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Shunned by Western Investors, Zimbabwe Seeks Credit Lines in Southern Africa

  • Gibbs Dube

Zimbabwe National Chamber of Commerce President Trust Chikohora said that the country’s enterprises desperately need lines of credit to increase production and create jobs

Lacking foreign direct investment and donor funding to reactivate Zimbabwe's battered economy, Finance Minister Tendai Biti and business leaders are looking to South Africa and Botswana for credit and capital.

Biti will soon lead a high-powered government and business delegation to Johannesburg and Gaborone in search of investment and credit lines to revive manufacturing where less than 40 percent of capacity is being used.

The two countries pledged to provide a total of US$120 million following the formation of the inclusive government in early 2009, but divisions within the Harare power-sharing government have impeded implementation.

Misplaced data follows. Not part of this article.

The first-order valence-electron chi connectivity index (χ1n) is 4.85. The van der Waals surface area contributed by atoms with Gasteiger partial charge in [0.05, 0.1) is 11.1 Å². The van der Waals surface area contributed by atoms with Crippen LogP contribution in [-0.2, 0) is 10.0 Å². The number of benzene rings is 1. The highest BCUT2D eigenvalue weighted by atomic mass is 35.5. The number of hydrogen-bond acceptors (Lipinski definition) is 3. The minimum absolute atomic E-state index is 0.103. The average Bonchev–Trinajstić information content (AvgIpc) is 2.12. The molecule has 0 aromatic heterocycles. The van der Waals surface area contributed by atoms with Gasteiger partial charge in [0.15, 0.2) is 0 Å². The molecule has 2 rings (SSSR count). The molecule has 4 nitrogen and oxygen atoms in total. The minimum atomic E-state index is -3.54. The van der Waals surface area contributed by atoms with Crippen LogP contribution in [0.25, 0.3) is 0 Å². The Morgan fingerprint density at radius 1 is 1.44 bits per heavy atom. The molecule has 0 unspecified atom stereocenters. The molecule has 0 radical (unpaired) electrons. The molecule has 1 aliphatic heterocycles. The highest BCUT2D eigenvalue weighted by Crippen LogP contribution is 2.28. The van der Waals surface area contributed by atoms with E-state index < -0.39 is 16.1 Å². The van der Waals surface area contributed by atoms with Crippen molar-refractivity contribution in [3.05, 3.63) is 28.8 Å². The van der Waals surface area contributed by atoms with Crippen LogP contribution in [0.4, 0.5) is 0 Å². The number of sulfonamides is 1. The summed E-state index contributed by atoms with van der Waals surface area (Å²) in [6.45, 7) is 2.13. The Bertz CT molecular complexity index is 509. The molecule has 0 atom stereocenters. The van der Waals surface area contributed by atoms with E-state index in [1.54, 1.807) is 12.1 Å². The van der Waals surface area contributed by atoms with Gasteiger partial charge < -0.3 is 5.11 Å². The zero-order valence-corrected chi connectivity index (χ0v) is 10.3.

Zimbabwe National Chamber of Commerce President Trust Chikohora told VOA Studio 7 reporter Gibbs Dube that the country’s enterprises desperately need lines of credit to increase production and create jobs. “Foreign direct investment will bring in capital which is needed for rejuvenating the economy currency facing serious liquidity problems,” he said.

But Deputy Secretary General Japhet Moyo of the Zimbabwe Congress of Trade Unions voiced skepticism as to Biti's strategy, saying the Southern African region is unlikely to provide the kind of funding Zimbabwe needs.

Zimbabwe attracted just US$852 million in foreign direct investment in 2009 and a mere US$105 million so far in 2010.

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